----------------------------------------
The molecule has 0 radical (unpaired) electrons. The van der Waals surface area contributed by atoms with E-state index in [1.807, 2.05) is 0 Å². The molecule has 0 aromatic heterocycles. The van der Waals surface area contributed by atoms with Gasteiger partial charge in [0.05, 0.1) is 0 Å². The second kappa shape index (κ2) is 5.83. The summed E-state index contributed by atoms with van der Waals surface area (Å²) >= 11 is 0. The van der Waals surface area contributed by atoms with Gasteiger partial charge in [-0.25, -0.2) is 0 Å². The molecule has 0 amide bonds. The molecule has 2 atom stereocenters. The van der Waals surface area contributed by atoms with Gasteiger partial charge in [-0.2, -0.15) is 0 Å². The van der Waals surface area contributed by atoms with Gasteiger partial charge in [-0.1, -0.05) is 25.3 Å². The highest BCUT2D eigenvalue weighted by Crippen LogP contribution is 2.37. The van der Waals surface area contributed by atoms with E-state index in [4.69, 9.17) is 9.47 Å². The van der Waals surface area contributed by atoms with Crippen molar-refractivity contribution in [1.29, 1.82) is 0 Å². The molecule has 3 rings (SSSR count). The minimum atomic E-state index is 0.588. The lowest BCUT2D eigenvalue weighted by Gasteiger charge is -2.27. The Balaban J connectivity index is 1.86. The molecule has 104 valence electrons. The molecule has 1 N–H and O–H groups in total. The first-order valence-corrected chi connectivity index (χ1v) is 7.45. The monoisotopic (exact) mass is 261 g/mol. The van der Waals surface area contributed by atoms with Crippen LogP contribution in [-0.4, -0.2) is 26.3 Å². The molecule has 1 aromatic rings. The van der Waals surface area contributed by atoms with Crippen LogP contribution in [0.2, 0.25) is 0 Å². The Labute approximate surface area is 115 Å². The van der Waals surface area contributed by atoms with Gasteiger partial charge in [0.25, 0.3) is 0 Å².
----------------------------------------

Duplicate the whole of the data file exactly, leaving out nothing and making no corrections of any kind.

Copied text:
The molecule has 0 radical (unpaired) electrons. The van der Waals surface area contributed by atoms with E-state index in [1.807, 2.05) is 0 Å². The molecule has 0 aromatic heterocycles. The van der Waals surface area contributed by atoms with Gasteiger partial charge in [0.05, 0.1) is 0 Å². The second kappa shape index (κ2) is 5.83. The summed E-state index contributed by atoms with van der Waals surface area (Å²) >= 11 is 0. The van der Waals surface area contributed by atoms with Gasteiger partial charge in [-0.25, -0.2) is 0 Å². The molecule has 0 amide bonds. The molecule has 2 atom stereocenters. The van der Waals surface area contributed by atoms with Gasteiger partial charge in [-0.2, -0.15) is 0 Å². The van der Waals surface area contributed by atoms with Gasteiger partial charge in [-0.1, -0.05) is 25.3 Å². The highest BCUT2D eigenvalue weighted by Crippen LogP contribution is 2.37. The van der Waals surface area contributed by atoms with E-state index in [4.69, 9.17) is 9.47 Å². The van der Waals surface area contributed by atoms with Crippen molar-refractivity contribution in [1.29, 1.82) is 0 Å². The molecule has 3 rings (SSSR count). The minimum atomic E-state index is 0.588. The lowest BCUT2D eigenvalue weighted by Gasteiger charge is -2.27. The Balaban J connectivity index is 1.86. The molecule has 104 valence electrons. The molecule has 1 N–H and O–H groups in total. The first-order valence-corrected chi connectivity index (χ1v) is 7.45. The monoisotopic (exact) mass is 261 g/mol. The van der Waals surface area contributed by atoms with Crippen LogP contribution in [-0.4, -0.2) is 26.3 Å². The molecule has 1 aromatic rings. The van der Waals surface area contributed by atoms with Crippen LogP contribution in [0.2, 0.25) is 0 Å². The Labute approximate surface area is 115 Å². The van der Waals surface area contributed by atoms with Gasteiger partial charge in [0.25, 0.3) is 0 Å².